Gravitational waves have some similar properties to light. They move at the same speed in a vacuum – and with a certain frequency and amplitude. Where they differ from light is that they are not scattered or absorbed by matter, in the way that light is.
Thus, it’s likely that primordial gravitational waves, that are speculated to have been produced by the Big Bang, are still out there waiting to be detected and analyzed.
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Gravitational waves have been indirectly detected via observations of pulsar PSR 1913+16, a member of a binary system, the orbit of which decays at the rate of approximately three millimetres per orbit. The inspiraling of the binary (i.e. the decay of its orbit) can only be explained by an invisible loss of energy, which we presume to be the result of gravitational waves transporting energy away from the system.
Direct observation of gravitational waves currently escapes us – but seems at least feasible by monitoring the alignment of widely separated test masses. Such monitoring systems are currently in place on Earth, including LIGO, which has test masses separated by up to four kilometres – that separation distance being monitored by lasers designed to detect tiny changes in that distance, which might result from the passage of a gravitational wave initiated from a distant point in the universe.
The passing of a gravitational wave should stretch and contract the Earth. This is not because it strikes the Earth and imparts kinetic energy to it – like an ocean wave hitting land. Instead, the Earth – which sits within space-time – has its geometry altered, so that it continues to fit the momentarily stretched and then contracted space-time within which it sits, as a gravitational wave passes.
Gravitational waves are thought to be unaffected by interaction with matter and they move at the speed of light in a vacuum, regardless of whether or not they themselves are in a vacuum. They do lose amplitude (wave height) over distance, but only through attenuation. This is similar to the way that a water wave, emanating from the point of impact of a pebble dropped into a pond, loses amplitude proportionally to the square of the radius of the growing circle that it forms.
Gravity waves may also decline in frequency (i.e. increase in wavelength) over very large distances, due to the expansion of the universe – in much the same way that the wavelength of light is red-shifted by the expansion of the universe.
Given all this, the exceedingly tiny effects that are expected of the gravitational waves that may routinely pass by Earth create a substantial challenge for detection and measurement – since these tiny space-time fluctuations must be distinguished from any background noise.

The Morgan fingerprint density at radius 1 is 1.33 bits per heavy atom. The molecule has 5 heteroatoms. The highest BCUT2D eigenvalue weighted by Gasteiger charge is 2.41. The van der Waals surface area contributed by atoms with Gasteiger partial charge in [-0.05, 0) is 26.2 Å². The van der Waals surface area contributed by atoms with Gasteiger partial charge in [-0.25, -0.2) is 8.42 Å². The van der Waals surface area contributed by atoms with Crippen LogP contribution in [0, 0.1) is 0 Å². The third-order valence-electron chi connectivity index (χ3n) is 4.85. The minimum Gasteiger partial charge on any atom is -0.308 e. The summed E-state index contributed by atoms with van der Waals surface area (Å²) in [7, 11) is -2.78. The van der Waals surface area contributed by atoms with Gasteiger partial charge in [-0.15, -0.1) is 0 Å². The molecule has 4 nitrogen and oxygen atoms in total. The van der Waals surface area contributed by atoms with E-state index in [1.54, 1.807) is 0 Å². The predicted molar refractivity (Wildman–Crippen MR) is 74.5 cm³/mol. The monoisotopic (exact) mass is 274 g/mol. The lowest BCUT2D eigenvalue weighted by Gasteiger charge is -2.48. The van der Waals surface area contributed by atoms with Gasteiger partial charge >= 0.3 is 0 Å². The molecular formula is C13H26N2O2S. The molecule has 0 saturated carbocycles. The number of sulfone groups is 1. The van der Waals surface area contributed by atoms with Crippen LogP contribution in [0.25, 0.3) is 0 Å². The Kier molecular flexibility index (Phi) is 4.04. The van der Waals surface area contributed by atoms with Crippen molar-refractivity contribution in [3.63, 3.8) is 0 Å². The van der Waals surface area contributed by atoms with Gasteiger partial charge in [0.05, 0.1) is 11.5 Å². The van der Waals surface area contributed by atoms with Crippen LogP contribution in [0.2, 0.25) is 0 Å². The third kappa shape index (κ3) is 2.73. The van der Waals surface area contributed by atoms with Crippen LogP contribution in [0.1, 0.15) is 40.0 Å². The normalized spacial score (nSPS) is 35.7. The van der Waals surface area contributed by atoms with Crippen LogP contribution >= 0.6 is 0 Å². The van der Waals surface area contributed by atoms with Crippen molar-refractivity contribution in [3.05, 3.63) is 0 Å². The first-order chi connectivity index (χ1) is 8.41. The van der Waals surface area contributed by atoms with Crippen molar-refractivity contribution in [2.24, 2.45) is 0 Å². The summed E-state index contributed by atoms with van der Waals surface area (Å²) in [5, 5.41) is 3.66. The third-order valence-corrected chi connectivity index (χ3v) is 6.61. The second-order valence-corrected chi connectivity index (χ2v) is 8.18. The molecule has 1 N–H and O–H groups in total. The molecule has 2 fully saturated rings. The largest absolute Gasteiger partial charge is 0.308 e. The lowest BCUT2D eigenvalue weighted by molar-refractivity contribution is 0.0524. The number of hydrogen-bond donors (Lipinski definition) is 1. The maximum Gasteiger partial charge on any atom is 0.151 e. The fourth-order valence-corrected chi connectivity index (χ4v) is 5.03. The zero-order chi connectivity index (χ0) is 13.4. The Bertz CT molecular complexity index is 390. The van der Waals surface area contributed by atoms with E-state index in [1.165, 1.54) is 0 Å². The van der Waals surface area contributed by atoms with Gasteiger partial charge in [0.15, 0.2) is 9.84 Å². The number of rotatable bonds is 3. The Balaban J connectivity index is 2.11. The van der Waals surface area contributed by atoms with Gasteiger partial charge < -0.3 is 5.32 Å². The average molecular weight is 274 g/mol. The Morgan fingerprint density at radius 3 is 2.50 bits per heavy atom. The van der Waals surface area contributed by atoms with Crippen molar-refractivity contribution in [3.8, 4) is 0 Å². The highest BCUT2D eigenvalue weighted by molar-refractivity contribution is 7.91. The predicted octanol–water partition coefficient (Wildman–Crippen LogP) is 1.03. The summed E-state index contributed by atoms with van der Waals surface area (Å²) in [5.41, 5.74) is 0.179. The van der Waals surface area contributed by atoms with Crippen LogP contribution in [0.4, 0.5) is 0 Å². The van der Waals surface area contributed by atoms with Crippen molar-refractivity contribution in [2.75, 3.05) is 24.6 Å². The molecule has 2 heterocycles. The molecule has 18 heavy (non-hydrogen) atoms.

The noise background for LIGO includes seismic noise (i.e. intrinsic movements of the Earth), instrument noise (i.e. temperature changes that affect the alignment of the detection equipment) and a quantum-level noise, also known as Johnson-Nyquist noise – which arises from the quantum indeterminacy of photon positions.
Kip Thorne, one of the big names in gravity wave theory and research, has apparently ironed out that last and perhaps most troublesome effect through the application of quantum non-demolition principles – which enable the measurement of something without destroying it, or without collapsing its wave function.
Nonetheless, the need for invoking quantum non-demolition principles is some indication of the exceedingly faint nature of gravitational waves – which have a generally weak signal strength (i.e. small amplitude) and low frequency (i.e. long, in fact very long, wavelength).
Where visible light may be 390 nanometres and radio light may be 3 metres in wavelength – gravitational waves are more in the order of 300 kilometres for an average supernova blast, up to 300,000 kilometres for an inspiraling black hole binary and maybe up to 3 billion light years for the primordial echoes of the Big Bang.
So, there’s a fair way to go with all this at a technological level – although proponents (as proponents are want) say that we are on the verge of our first confirmed observation of a gravitational wave – or otherwise they reckon that we have already collected the data, but don’t fully know how to interpret them yet.
This is the current quest of citizen science users of [email protected] – the third most popular BOINC distributed computing project after [email protected] (spot an alien) and [email protected] (fold a protein).
This article follows a public lecture delivered by Kip Thorne at the Australian National University in July 2011 – where he discussed plans for LIGO Australia and also the animated simulations of black hole collisions described in the paper below – which may provide templates to interpret the waveforms that will be detected in the future by gravitational wave observatories.
Further reading: Owen et al (including Thorne, K.) Frame-Dragging Vortexes and Tidal Tendexes Attached to Colliding Black Holes: Visualizing the Curvature of Spacetime.